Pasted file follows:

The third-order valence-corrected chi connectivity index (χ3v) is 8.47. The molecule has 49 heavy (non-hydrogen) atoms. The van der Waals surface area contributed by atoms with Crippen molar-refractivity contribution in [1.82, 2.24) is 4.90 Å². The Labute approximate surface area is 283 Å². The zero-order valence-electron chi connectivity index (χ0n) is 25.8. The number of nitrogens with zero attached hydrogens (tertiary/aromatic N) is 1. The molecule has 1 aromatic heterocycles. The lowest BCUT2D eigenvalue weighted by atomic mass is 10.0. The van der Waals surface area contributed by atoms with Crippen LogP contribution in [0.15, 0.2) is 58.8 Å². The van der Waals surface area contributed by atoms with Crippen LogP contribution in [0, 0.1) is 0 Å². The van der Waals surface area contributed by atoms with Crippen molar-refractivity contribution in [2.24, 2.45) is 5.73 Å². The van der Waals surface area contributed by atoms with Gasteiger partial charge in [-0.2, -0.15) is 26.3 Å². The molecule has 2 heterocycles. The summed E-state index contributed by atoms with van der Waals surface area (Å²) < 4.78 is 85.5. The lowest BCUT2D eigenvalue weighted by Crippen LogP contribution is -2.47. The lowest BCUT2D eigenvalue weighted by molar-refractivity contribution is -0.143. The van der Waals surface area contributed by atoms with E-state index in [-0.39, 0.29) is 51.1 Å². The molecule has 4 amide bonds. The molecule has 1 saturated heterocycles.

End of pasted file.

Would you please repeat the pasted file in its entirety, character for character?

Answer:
The third-order valence-corrected chi connectivity index (χ3v) is 8.47. The molecule has 49 heavy (non-hydrogen) atoms. The van der Waals surface area contributed by atoms with Crippen molar-refractivity contribution in [1.82, 2.24) is 4.90 Å². The Labute approximate surface area is 283 Å². The zero-order valence-electron chi connectivity index (χ0n) is 25.8. The number of nitrogens with zero attached hydrogens (tertiary/aromatic N) is 1. The molecule has 1 aromatic heterocycles. The lowest BCUT2D eigenvalue weighted by atomic mass is 10.0. The van der Waals surface area contributed by atoms with Crippen LogP contribution in [0.15, 0.2) is 58.8 Å². The van der Waals surface area contributed by atoms with Crippen LogP contribution in [0, 0.1) is 0 Å². The van der Waals surface area contributed by atoms with Crippen molar-refractivity contribution in [2.24, 2.45) is 5.73 Å². The van der Waals surface area contributed by atoms with Gasteiger partial charge in [-0.2, -0.15) is 26.3 Å². The molecule has 2 heterocycles. The summed E-state index contributed by atoms with van der Waals surface area (Å²) < 4.78 is 85.5. The lowest BCUT2D eigenvalue weighted by Crippen LogP contribution is -2.47. The lowest BCUT2D eigenvalue weighted by molar-refractivity contribution is -0.143. The van der Waals surface area contributed by atoms with E-state index in [-0.39, 0.29) is 51.1 Å². The molecule has 4 amide bonds. The molecule has 1 saturated heterocycles.